India’s foreign currency reserves increased for a second week, with pressure on the rupee marginally lessening as a result of declining oil and commodities prices and a less interventionist Fed.
According to information issued today by the Reserve Bank of India, for the week ending Nov. 18, India’s foreign exchange reserves increased $2.54 billion to $547.25 billion. Gains in the Foreign Currency Assets (FCA), a significant portion of the total reserves, can be blamed for the increase. FCA is the appreciation or devaluation of non-US currencies held in foreign exchange reserves, such as the euro, pound, and yen. Today, the rupee fell to 81.6850 against the dollar, ending the week with no change.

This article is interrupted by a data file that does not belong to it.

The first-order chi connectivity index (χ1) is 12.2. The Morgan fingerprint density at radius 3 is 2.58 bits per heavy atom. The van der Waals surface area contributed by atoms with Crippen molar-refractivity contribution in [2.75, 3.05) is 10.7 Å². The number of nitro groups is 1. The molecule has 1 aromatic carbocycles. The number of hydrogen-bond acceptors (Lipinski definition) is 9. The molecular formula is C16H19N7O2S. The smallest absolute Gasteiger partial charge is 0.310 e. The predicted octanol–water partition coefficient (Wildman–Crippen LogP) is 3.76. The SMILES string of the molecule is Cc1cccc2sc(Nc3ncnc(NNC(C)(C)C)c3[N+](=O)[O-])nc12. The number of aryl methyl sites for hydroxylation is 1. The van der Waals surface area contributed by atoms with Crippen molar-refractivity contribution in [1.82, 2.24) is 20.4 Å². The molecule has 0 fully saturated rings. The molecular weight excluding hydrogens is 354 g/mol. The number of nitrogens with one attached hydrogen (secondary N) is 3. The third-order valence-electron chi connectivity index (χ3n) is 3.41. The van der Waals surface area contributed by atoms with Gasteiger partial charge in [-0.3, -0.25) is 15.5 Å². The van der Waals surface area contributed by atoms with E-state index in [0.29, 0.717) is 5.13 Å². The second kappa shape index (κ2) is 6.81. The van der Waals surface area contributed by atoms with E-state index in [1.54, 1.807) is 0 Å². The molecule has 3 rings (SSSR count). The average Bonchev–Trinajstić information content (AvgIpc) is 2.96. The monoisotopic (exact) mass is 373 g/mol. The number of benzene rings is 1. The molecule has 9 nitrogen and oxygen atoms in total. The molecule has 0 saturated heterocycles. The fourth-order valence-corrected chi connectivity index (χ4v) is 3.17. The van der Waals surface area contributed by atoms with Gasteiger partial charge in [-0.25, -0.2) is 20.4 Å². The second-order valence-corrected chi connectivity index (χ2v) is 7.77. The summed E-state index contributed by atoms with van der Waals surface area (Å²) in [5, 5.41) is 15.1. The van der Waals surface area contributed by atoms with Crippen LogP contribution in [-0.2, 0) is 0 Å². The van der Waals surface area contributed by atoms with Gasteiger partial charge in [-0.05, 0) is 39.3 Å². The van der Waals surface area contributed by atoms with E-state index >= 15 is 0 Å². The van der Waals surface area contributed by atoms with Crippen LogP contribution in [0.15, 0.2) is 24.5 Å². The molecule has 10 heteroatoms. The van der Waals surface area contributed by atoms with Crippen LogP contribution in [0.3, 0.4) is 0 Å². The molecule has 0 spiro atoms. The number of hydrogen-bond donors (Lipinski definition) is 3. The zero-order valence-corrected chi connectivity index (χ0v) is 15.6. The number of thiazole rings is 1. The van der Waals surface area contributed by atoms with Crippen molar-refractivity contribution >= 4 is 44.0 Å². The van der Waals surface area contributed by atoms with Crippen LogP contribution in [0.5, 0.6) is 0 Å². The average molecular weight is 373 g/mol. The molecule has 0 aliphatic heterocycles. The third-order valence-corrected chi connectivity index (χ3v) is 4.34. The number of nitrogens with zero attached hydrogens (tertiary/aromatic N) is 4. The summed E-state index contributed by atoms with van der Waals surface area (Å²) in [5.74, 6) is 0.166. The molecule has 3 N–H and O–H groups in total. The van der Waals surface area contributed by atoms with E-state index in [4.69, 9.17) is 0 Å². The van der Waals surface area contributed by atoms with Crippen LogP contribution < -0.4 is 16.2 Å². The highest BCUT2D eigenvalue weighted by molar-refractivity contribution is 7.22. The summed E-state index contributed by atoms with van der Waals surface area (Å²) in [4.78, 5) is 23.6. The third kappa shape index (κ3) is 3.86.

The greatest weekly increase in India’s foreign currency reserves since August 2021, the reserves increased by a staggering $14.72. The surge is due to the central bank’s recent $8 billion anticipated purchase of foreign currencies. Spot currency reserves are currently $95.2 billion lower than the record high of $642.45 billion reached on September 3 of last year, down from $607 billion at the end of March.